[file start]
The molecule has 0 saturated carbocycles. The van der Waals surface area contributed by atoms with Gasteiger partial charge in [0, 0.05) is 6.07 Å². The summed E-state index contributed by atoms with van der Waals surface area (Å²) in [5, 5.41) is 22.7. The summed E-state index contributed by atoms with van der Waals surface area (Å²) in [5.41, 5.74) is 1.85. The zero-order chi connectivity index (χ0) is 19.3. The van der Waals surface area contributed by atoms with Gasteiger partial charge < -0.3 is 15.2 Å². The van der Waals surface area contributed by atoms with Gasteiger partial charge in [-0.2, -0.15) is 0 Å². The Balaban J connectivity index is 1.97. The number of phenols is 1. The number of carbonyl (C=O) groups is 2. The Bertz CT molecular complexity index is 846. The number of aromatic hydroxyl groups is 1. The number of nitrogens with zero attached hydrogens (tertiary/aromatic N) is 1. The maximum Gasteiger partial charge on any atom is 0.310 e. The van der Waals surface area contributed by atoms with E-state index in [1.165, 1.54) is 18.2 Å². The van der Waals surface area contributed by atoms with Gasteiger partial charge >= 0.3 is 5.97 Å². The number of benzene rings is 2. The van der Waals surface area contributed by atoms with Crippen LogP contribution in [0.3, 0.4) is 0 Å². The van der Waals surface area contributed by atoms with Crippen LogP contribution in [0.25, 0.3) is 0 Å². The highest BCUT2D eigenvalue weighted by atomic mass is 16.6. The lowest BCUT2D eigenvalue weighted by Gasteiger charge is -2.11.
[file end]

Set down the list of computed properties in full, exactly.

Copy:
The molecule has 0 saturated carbocycles. The van der Waals surface area contributed by atoms with Gasteiger partial charge in [0, 0.05) is 6.07 Å². The summed E-state index contributed by atoms with van der Waals surface area (Å²) in [5, 5.41) is 22.7. The summed E-state index contributed by atoms with van der Waals surface area (Å²) in [5.41, 5.74) is 1.85. The zero-order chi connectivity index (χ0) is 19.3. The van der Waals surface area contributed by atoms with Gasteiger partial charge < -0.3 is 15.2 Å². The van der Waals surface area contributed by atoms with Gasteiger partial charge in [-0.2, -0.15) is 0 Å². The Balaban J connectivity index is 1.97. The number of phenols is 1. The number of carbonyl (C=O) groups is 2. The Bertz CT molecular complexity index is 846. The number of aromatic hydroxyl groups is 1. The number of nitrogens with zero attached hydrogens (tertiary/aromatic N) is 1. The maximum Gasteiger partial charge on any atom is 0.310 e. The van der Waals surface area contributed by atoms with E-state index in [1.165, 1.54) is 18.2 Å². The van der Waals surface area contributed by atoms with Gasteiger partial charge >= 0.3 is 5.97 Å². The number of benzene rings is 2. The van der Waals surface area contributed by atoms with Crippen LogP contribution in [0.3, 0.4) is 0 Å². The van der Waals surface area contributed by atoms with Crippen LogP contribution in [0.25, 0.3) is 0 Å². The highest BCUT2D eigenvalue weighted by atomic mass is 16.6. The lowest BCUT2D eigenvalue weighted by Gasteiger charge is -2.11.